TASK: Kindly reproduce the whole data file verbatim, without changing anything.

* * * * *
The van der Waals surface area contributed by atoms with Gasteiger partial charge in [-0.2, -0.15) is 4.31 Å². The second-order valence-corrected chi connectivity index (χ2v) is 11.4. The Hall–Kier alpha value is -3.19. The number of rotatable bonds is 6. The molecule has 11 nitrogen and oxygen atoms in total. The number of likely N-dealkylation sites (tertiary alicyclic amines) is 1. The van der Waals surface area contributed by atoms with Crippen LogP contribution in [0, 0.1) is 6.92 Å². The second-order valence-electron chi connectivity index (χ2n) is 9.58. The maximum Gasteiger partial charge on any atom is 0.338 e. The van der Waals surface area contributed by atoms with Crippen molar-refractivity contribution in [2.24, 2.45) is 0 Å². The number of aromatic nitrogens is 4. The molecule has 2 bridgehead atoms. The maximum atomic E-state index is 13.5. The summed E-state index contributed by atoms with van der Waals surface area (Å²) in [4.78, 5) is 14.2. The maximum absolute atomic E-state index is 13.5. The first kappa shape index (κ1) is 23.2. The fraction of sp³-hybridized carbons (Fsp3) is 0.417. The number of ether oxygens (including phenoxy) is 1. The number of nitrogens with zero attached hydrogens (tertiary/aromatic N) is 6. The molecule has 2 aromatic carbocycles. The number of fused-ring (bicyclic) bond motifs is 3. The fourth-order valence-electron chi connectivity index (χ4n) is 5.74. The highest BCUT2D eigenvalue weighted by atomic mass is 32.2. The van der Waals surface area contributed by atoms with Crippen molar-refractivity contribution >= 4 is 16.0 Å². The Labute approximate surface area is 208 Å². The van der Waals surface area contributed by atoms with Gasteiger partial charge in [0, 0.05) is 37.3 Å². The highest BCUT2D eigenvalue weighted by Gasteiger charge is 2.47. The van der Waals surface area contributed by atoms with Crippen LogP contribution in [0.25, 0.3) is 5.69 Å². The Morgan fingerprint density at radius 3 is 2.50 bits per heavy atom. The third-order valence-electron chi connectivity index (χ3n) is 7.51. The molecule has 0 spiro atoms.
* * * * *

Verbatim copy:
The van der Waals surface area contributed by atoms with Gasteiger partial charge in [-0.2, -0.15) is 4.31 Å². The second-order valence-corrected chi connectivity index (χ2v) is 11.4. The Hall–Kier alpha value is -3.19. The number of rotatable bonds is 6. The molecule has 11 nitrogen and oxygen atoms in total. The number of likely N-dealkylation sites (tertiary alicyclic amines) is 1. The van der Waals surface area contributed by atoms with Crippen LogP contribution in [0, 0.1) is 6.92 Å². The second-order valence-electron chi connectivity index (χ2n) is 9.58. The maximum Gasteiger partial charge on any atom is 0.338 e. The van der Waals surface area contributed by atoms with Crippen molar-refractivity contribution in [2.24, 2.45) is 0 Å². The number of aromatic nitrogens is 4. The molecule has 2 bridgehead atoms. The maximum atomic E-state index is 13.5. The summed E-state index contributed by atoms with van der Waals surface area (Å²) in [4.78, 5) is 14.2. The maximum absolute atomic E-state index is 13.5. The first kappa shape index (κ1) is 23.2. The fraction of sp³-hybridized carbons (Fsp3) is 0.417. The number of ether oxygens (including phenoxy) is 1. The number of nitrogens with zero attached hydrogens (tertiary/aromatic N) is 6. The molecule has 2 aromatic carbocycles. The number of fused-ring (bicyclic) bond motifs is 3. The fourth-order valence-electron chi connectivity index (χ4n) is 5.74. The highest BCUT2D eigenvalue weighted by atomic mass is 32.2. The van der Waals surface area contributed by atoms with Crippen molar-refractivity contribution >= 4 is 16.0 Å². The Labute approximate surface area is 208 Å². The van der Waals surface area contributed by atoms with Gasteiger partial charge in [0, 0.05) is 37.3 Å². The highest BCUT2D eigenvalue weighted by Gasteiger charge is 2.47. The van der Waals surface area contributed by atoms with Crippen LogP contribution in [0.25, 0.3) is 5.69 Å². The Morgan fingerprint density at radius 3 is 2.50 bits per heavy atom. The third-order valence-electron chi connectivity index (χ3n) is 7.51. The molecule has 0 spiro atoms.